With great reluctance, I led him into the main floor of the funeral home. Everything was dimly lit, which only compounded the feeling of entering a forbidden place. At the end of the hallway was the room where bodies were displayed. My heart jumped as I caught sight of part of the coffin. Jeffrey walked behind me, clutching my shoulder.
“You sure you want to see this?” I asked, hoping he had changed his mind.
“Yes,” he whispered, his grip on me tightening.
By the time we reached the visitation room, Jeffrey was practically on top of me, and I could tell he was trembling.
“There’s the coffin,” I said. “Can you see the head?”
At that exact moment, the room was flooded with bright light, and we both let out a loud scream, which added to our distress.
“What are you kids doing in here?” asked Aunt Doris, a sharp edge to her voice.
Neither of us could readily answer as the wind had been sucked from our lungs.
“You’re violating this sacred space and being disrespectful to the departed. That is an awful thing to do. Both of you leave right now.”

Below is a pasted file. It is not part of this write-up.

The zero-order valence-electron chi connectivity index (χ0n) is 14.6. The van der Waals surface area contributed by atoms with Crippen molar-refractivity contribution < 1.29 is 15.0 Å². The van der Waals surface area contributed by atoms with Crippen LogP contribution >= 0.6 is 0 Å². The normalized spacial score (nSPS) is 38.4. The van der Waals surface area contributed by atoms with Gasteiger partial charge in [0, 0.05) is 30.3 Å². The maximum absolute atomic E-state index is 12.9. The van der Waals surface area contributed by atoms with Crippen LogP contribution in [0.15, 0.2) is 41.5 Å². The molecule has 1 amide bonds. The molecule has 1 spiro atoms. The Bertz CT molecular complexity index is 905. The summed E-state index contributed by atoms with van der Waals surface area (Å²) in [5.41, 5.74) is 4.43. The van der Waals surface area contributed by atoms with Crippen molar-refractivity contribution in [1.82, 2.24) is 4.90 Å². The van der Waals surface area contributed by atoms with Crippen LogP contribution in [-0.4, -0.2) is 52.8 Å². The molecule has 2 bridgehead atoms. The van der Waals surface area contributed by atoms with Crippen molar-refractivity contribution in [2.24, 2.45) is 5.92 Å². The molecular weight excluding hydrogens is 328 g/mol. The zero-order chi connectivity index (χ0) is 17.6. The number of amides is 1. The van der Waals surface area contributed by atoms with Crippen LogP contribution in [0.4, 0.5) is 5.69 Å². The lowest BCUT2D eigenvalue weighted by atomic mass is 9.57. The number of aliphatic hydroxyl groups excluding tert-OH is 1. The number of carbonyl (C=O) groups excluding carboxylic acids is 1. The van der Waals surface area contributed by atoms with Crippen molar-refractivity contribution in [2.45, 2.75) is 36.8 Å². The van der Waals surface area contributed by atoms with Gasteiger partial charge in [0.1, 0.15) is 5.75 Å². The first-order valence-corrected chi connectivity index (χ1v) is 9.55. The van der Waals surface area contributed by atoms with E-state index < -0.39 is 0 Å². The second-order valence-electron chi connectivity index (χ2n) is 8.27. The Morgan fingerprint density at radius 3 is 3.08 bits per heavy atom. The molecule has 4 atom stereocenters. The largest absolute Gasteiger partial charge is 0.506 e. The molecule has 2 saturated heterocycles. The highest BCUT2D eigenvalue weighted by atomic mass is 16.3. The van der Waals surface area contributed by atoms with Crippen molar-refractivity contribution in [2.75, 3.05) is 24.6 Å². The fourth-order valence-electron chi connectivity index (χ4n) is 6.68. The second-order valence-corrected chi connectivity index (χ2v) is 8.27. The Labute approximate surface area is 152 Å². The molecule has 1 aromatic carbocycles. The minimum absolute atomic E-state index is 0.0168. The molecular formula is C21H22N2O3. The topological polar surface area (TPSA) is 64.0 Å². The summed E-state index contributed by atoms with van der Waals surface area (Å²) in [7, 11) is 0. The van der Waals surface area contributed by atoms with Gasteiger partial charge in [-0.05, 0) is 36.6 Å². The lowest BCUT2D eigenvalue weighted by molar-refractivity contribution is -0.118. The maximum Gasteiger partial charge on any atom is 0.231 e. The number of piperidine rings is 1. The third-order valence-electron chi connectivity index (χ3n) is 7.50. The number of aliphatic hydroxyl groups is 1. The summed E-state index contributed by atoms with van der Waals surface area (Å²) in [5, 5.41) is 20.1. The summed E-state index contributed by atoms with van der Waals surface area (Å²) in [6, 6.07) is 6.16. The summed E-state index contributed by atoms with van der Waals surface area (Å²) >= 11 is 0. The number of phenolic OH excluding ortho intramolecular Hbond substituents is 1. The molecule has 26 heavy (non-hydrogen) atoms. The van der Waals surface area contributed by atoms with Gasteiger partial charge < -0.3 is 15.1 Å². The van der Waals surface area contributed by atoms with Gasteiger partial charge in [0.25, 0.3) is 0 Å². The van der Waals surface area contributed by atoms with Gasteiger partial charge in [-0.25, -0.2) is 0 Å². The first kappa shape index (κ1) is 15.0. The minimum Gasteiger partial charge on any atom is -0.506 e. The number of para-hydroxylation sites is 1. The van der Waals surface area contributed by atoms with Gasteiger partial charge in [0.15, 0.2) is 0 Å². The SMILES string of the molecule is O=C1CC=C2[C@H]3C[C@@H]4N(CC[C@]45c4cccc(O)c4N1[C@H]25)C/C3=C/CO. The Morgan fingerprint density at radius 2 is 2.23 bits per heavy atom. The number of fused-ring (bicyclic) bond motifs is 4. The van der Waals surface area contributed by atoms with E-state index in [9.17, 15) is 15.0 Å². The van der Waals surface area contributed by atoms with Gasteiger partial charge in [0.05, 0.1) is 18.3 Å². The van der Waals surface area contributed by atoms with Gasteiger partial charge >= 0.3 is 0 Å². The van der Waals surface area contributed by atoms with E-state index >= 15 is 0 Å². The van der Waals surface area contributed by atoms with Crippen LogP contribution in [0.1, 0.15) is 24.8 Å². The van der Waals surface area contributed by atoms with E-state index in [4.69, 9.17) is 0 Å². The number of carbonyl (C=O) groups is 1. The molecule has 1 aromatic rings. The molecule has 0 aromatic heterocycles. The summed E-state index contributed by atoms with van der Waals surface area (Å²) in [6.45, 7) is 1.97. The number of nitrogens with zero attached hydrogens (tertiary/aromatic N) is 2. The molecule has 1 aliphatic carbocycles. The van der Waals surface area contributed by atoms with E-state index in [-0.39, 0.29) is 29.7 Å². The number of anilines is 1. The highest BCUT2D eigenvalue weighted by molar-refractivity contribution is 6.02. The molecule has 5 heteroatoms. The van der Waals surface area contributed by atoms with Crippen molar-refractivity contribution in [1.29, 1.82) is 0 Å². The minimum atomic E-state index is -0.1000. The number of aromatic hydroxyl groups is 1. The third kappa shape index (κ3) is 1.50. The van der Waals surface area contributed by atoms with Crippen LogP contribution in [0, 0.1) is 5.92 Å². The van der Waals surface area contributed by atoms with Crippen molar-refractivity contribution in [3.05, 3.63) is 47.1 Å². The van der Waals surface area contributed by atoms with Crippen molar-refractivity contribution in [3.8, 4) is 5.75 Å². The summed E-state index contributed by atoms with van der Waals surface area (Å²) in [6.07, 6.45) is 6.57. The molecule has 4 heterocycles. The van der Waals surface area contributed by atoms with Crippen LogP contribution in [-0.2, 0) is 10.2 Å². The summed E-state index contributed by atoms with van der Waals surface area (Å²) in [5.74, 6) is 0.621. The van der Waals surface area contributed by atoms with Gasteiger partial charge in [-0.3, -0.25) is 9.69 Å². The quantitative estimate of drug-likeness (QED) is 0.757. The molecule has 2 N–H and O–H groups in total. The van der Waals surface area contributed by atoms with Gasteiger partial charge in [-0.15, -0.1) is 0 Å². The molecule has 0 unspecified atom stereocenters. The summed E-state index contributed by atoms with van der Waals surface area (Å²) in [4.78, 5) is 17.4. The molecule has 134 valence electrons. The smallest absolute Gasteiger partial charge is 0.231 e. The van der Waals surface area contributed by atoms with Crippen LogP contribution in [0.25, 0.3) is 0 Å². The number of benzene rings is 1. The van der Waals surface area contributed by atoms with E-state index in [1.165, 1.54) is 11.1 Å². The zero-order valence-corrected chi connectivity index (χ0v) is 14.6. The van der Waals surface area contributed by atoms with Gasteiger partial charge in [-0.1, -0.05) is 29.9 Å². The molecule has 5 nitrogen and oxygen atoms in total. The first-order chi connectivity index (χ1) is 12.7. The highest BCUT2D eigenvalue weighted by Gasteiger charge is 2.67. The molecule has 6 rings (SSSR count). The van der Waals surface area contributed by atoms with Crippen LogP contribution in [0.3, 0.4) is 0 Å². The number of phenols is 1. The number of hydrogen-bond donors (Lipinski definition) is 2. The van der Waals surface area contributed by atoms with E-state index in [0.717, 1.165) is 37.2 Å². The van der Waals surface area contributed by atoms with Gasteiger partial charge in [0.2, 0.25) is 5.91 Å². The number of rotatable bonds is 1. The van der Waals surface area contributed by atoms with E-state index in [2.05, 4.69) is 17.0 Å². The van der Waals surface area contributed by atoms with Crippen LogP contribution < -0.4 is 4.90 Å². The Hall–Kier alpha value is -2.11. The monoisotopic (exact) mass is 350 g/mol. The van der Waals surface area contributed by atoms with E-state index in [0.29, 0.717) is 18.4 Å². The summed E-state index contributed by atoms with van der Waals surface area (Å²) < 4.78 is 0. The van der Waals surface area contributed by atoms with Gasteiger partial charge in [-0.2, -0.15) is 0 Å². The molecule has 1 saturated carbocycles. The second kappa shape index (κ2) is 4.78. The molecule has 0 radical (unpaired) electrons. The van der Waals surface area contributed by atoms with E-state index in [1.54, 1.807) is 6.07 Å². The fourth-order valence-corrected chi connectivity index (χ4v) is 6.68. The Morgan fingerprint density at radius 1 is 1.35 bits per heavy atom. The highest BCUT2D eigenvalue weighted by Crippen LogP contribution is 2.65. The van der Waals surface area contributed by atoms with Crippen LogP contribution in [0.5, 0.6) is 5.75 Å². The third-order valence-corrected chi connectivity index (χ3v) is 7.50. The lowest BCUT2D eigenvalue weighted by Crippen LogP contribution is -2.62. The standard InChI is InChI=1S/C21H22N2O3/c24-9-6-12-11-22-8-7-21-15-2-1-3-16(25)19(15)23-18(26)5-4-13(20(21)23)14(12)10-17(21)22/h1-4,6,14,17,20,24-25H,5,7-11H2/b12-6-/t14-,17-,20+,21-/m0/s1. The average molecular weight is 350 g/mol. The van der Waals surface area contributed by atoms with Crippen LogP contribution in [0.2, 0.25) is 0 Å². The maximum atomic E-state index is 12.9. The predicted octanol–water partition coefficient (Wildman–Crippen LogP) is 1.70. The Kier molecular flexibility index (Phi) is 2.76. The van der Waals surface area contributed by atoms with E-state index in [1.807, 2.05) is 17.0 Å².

It didn’t take any convincing for us to comply with Aunt Doris’s command. As soon as Jeffrey ran from the house, I went up to my room and waited to be yelled at by my father for what I’d done. But that didn’t happen, and I figured his cousin hadn’t told him about what had happened. I was thankful for that, but upset when I found that Aunt Doris wouldn’t speak to me the next day.
Apparently, what I’d done had soured her on my father as well, and he grew perplexed and then perturbed by her remoteness. It struck me as a good time to press him on our original strategy to hitch a ride west. We had planned to go to California from the start but were waylaid when he went on his latest drunk. It was when he’d finally sobered up that we ended up with his cousin.
“Yeah, that’s a good idea,” said my father, winking. “It’s gotten really dead around here anyway.”
By the end of the next day, we were at the Ohio border; a location I felt was probably far enough away to keep the clients of Roebacker’s Funeral Home from getting me.
Michael C. Keith teaches college and writes stories. This particular one comes close to an actual experience of his. www.michaelckeith.com
Category: Fiction, Memoir, Short Story